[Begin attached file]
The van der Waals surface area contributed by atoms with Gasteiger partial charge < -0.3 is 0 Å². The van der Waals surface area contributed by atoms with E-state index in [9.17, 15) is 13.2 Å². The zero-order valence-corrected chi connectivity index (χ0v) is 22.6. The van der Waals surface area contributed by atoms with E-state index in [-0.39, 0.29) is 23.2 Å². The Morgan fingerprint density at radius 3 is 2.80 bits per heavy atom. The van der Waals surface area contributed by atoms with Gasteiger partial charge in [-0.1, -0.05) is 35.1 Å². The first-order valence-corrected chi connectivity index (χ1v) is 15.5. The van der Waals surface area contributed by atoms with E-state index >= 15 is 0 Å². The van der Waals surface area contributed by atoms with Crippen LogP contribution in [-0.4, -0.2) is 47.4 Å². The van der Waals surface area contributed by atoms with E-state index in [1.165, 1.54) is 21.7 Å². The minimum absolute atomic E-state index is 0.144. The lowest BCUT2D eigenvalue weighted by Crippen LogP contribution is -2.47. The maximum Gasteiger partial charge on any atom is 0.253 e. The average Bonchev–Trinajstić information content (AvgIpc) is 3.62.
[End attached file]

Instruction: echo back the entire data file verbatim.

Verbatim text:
The van der Waals surface area contributed by atoms with Gasteiger partial charge < -0.3 is 0 Å². The van der Waals surface area contributed by atoms with E-state index in [9.17, 15) is 13.2 Å². The zero-order valence-corrected chi connectivity index (χ0v) is 22.6. The van der Waals surface area contributed by atoms with E-state index in [-0.39, 0.29) is 23.2 Å². The Morgan fingerprint density at radius 3 is 2.80 bits per heavy atom. The van der Waals surface area contributed by atoms with Gasteiger partial charge in [-0.1, -0.05) is 35.1 Å². The first-order valence-corrected chi connectivity index (χ1v) is 15.5. The van der Waals surface area contributed by atoms with E-state index >= 15 is 0 Å². The van der Waals surface area contributed by atoms with Crippen LogP contribution in [-0.4, -0.2) is 47.4 Å². The van der Waals surface area contributed by atoms with E-state index in [1.165, 1.54) is 21.7 Å². The minimum absolute atomic E-state index is 0.144. The lowest BCUT2D eigenvalue weighted by Crippen LogP contribution is -2.47. The maximum Gasteiger partial charge on any atom is 0.253 e. The average Bonchev–Trinajstić information content (AvgIpc) is 3.62.